While libraries have expanded to become more than just a place to check out a book, they still spend north of a billion dollars every year on print material, according to recent statistics. This means getting a self-published book into a public library can be a great way for an indie author to gain exposure, and score some bulk sales while they’re at it.

But how do self-published authors rise above the rest to get the attention of a local library’s purchasing decision-maker? It’s not as hard as it seems. Follow these simple tips, and your book could soon be on the shelves of a library near you.

Getting in the door 

First and foremost, librarians select books they feel will bring people into their library, so show a librarian how much demand already exists for your book. Here’s how:

  • Set up an Author Central page as soon as your book is up on Amazon

Many librarians search Amazon reviews before making bulk purchasing decisions

  • Seek out editorial reviews

Indie authors are at a little bit of a disadvantage here, because authors working with a publisher will have this part taken care of for them. But self-published authors can, and should, still prioritize getting as many editorial reviews as possible. Start by reaching out to popular industry outlets like Publishers Weekly, Kirkus Reviews, and Library Journal.

  • Offer to do a reading or book signing at the library. This can really sweeten the deal for a librarian that’s undecided about bringing your book into their catalogue.

Professionalism matters

Given all the books vying for a librarian’s attention, it’s important your book is a professional looking product. This includes the following:

  • Professional editing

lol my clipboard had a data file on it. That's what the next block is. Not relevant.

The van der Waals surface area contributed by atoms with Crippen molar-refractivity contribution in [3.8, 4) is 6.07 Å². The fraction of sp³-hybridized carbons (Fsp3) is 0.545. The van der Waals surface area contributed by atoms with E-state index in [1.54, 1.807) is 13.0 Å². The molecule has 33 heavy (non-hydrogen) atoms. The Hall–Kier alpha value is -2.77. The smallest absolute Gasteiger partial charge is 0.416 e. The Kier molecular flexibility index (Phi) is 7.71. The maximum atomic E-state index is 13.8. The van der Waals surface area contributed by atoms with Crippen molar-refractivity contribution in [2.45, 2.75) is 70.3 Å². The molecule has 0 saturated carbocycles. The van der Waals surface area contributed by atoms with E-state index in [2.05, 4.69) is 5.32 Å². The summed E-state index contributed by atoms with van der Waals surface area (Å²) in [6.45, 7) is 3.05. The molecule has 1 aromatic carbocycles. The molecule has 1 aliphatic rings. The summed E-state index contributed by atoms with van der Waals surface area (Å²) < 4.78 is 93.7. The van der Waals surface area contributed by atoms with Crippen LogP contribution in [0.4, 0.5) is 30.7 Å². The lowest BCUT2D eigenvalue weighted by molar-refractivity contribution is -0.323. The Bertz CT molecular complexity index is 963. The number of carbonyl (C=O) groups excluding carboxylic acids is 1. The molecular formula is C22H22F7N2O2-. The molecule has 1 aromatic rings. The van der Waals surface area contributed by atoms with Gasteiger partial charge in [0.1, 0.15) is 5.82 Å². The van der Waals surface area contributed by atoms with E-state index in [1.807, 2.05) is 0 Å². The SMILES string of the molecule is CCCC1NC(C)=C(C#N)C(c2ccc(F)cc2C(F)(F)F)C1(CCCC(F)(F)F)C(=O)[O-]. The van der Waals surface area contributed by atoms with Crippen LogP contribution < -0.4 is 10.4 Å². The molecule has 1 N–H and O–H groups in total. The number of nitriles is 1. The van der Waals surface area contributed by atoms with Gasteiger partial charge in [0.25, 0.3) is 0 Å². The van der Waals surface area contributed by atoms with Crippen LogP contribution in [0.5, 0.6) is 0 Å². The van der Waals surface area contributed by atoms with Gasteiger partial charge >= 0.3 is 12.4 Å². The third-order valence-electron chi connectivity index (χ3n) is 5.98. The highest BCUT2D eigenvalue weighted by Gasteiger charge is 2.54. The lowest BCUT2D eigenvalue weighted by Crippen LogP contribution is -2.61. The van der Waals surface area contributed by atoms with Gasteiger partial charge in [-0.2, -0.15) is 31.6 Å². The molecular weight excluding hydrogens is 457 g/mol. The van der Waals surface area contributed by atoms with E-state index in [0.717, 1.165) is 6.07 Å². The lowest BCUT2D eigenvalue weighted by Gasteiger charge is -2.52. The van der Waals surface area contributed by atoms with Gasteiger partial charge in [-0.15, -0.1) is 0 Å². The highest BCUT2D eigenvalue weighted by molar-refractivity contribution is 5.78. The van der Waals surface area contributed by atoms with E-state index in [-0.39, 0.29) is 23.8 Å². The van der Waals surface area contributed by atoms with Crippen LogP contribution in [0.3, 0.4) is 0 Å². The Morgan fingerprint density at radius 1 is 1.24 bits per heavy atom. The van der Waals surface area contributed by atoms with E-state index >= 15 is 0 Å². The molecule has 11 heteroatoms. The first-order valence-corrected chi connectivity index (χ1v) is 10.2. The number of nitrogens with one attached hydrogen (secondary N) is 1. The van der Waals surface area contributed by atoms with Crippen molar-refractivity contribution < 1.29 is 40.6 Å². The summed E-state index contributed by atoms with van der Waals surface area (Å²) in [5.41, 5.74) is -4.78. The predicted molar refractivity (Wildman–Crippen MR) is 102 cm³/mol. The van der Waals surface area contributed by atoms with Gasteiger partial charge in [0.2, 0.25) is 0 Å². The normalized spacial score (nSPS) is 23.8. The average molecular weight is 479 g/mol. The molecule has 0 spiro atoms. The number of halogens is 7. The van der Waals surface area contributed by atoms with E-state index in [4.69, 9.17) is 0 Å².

• A copyright page
  • Professional design, including cover, spine, and binding.

In addition, a hardcover book is going to appeal to a librarian because hardcover books are more durable. Softcover books, however, are a lot cheaper. This could also be a key selling point to a library’s purchasing decision maker.

Price your book competitively

Speaking of cost, libraries spend a lot of money on books, so they need to spend wisely. Pricing your book competitively will help it stand out. Offer the library an industry-standard 55 percent discount, as well as an option to return.

Distribute your book with a wholesaler

You’re going to want to distribute your book with a wholesaler like Baker & Taylor or Ingram, because working with a wholesaler will make it easier for a library to buy your book in bulk, as opposed to buying one-off copies through an online retailer.

Depending on how you self-published, your book may already be available through a wholesaler. For example, working with Kindle Direct Publishing or Ingram Spark and checking the “Expanded Distribution” option means your book is available via Baker & Taylor.

These pointers should be kept in mind throughout the publishing process, but if you follow this simple guideline, and put in some legwork, your book could soon be available at your local library. Start with a library near you, and expand from there.